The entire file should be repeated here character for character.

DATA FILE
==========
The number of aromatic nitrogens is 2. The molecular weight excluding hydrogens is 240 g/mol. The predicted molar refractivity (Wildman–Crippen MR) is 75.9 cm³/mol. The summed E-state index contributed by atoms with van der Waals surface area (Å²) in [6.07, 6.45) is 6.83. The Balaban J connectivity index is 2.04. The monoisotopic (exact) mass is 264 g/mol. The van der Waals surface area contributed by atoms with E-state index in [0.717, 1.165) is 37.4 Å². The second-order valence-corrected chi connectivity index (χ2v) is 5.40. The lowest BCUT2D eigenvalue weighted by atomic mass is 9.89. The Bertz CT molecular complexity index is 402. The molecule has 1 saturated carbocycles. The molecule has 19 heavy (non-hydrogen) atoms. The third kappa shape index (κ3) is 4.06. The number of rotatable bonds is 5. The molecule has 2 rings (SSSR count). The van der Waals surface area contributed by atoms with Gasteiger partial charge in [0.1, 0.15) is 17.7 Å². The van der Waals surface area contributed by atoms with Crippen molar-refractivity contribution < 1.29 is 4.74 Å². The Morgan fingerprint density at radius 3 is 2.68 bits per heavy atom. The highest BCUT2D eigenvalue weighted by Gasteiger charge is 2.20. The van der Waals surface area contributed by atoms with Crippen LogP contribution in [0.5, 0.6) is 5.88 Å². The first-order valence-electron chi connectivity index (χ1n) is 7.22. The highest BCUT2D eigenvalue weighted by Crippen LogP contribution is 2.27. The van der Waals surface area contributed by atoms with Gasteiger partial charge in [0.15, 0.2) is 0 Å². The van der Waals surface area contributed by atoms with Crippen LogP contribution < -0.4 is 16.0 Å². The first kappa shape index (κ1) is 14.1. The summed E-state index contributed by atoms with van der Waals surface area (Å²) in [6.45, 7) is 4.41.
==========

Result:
The number of aromatic nitrogens is 2. The molecular weight excluding hydrogens is 240 g/mol. The predicted molar refractivity (Wildman–Crippen MR) is 75.9 cm³/mol. The summed E-state index contributed by atoms with van der Waals surface area (Å²) in [6.07, 6.45) is 6.83. The Balaban J connectivity index is 2.04. The monoisotopic (exact) mass is 264 g/mol. The van der Waals surface area contributed by atoms with E-state index in [0.717, 1.165) is 37.4 Å². The second-order valence-corrected chi connectivity index (χ2v) is 5.40. The lowest BCUT2D eigenvalue weighted by atomic mass is 9.89. The Bertz CT molecular complexity index is 402. The molecule has 1 saturated carbocycles. The molecule has 19 heavy (non-hydrogen) atoms. The third kappa shape index (κ3) is 4.06. The number of rotatable bonds is 5. The molecule has 2 rings (SSSR count). The van der Waals surface area contributed by atoms with Gasteiger partial charge in [0.1, 0.15) is 17.7 Å². The van der Waals surface area contributed by atoms with Crippen molar-refractivity contribution < 1.29 is 4.74 Å². The Morgan fingerprint density at radius 3 is 2.68 bits per heavy atom. The highest BCUT2D eigenvalue weighted by Gasteiger charge is 2.20. The van der Waals surface area contributed by atoms with Crippen LogP contribution in [0.5, 0.6) is 5.88 Å². The first-order valence-electron chi connectivity index (χ1n) is 7.22. The highest BCUT2D eigenvalue weighted by Crippen LogP contribution is 2.27. The van der Waals surface area contributed by atoms with Gasteiger partial charge in [0.15, 0.2) is 0 Å². The van der Waals surface area contributed by atoms with Crippen LogP contribution < -0.4 is 16.0 Å². The first kappa shape index (κ1) is 14.1. The summed E-state index contributed by atoms with van der Waals surface area (Å²) in [6.45, 7) is 4.41.